It’s the heat of summer and often I hear anglers complaining about how slow the fishing is. But it doesn’t have to be that way. There are many options for beating the heat and hooking up with nice fish at the same time.
If you’re used to fishing from a drfit boat, and it’s become you’re primary mode of fishing, perhaps it’s time to leave the boat in the driveway and use the quads God gave you. Take a hike into an alpine lake with your float tube and get up into the backcountry.
Float tubing is becoming increasingly popular and for good reason. Alpine lakes offer a great way to beat the heat of summer since it’s cooler at higher elevations and often provide a more solitary experience as well. Todays tubes are designed to be lightweight, have plenty of storage at hand for things like a few flies, lunch, a bottle of water, and they’re easy to pump up.
Most alpine lakes offer great fishing here in Montana. Float tubing alpine lakes is also a great way to introduce novice anglers to the sport as well. Fishing from a tube is very easy. There’s no trees to catch a backcast, and generally fish in alpine lakes are very user friendly from a catching point of view due to short feeding season. One of my guides, Sean McAfee likes to tell clients, “Actually, you don’t need to bring any flies…the fish up there will eat a peice of your shoelace.” And while he’s kidding, there’s a certain amount of truth to the statement.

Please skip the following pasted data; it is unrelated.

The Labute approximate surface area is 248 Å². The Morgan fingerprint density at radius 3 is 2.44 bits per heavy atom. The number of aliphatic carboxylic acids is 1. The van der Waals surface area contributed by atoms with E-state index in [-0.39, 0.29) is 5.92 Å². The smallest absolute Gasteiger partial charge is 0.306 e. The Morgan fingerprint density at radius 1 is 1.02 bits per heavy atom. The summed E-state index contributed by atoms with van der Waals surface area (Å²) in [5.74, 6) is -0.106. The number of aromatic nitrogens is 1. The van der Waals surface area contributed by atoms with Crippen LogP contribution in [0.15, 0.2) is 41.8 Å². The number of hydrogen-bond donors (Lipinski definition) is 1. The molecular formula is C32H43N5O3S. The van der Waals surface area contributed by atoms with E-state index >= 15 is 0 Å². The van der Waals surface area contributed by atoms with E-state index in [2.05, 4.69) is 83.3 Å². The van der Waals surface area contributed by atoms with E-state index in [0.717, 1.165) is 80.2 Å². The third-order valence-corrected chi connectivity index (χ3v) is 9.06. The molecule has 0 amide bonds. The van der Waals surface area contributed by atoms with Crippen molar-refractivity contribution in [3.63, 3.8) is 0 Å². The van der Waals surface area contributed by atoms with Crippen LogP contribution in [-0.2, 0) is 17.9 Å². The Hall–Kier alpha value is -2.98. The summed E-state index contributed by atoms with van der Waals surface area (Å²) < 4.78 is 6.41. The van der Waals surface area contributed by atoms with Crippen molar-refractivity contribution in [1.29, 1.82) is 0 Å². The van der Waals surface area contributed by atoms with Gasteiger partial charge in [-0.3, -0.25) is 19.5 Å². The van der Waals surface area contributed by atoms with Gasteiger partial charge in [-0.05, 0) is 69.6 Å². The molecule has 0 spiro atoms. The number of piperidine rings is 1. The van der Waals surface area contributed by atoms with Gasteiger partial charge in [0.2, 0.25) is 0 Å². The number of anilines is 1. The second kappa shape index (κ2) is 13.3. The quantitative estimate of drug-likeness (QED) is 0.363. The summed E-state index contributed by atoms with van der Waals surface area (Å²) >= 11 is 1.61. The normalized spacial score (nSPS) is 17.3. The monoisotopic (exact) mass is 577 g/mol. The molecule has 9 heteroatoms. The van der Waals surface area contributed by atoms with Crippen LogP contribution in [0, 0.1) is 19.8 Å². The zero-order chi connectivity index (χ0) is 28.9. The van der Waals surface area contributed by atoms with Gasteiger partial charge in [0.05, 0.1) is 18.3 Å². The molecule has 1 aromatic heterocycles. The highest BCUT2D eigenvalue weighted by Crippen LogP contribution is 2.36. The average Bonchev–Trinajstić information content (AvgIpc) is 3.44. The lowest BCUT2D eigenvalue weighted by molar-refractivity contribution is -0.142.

Getting to and from alpine lakes is often an adventure in itself. Here on the Kootenai National Forest we often see cougars, bears, moose, deer, elk, badgers, and any number of other species while driving to the trailheads high in the backcountry. It’s a thrill for most people and the fishing becomes an additional bonus.
Next time you’re bemoaning the summer doldrums on your local river, consider getting high and heading into the backcountry for some float tubing on an alpine lake.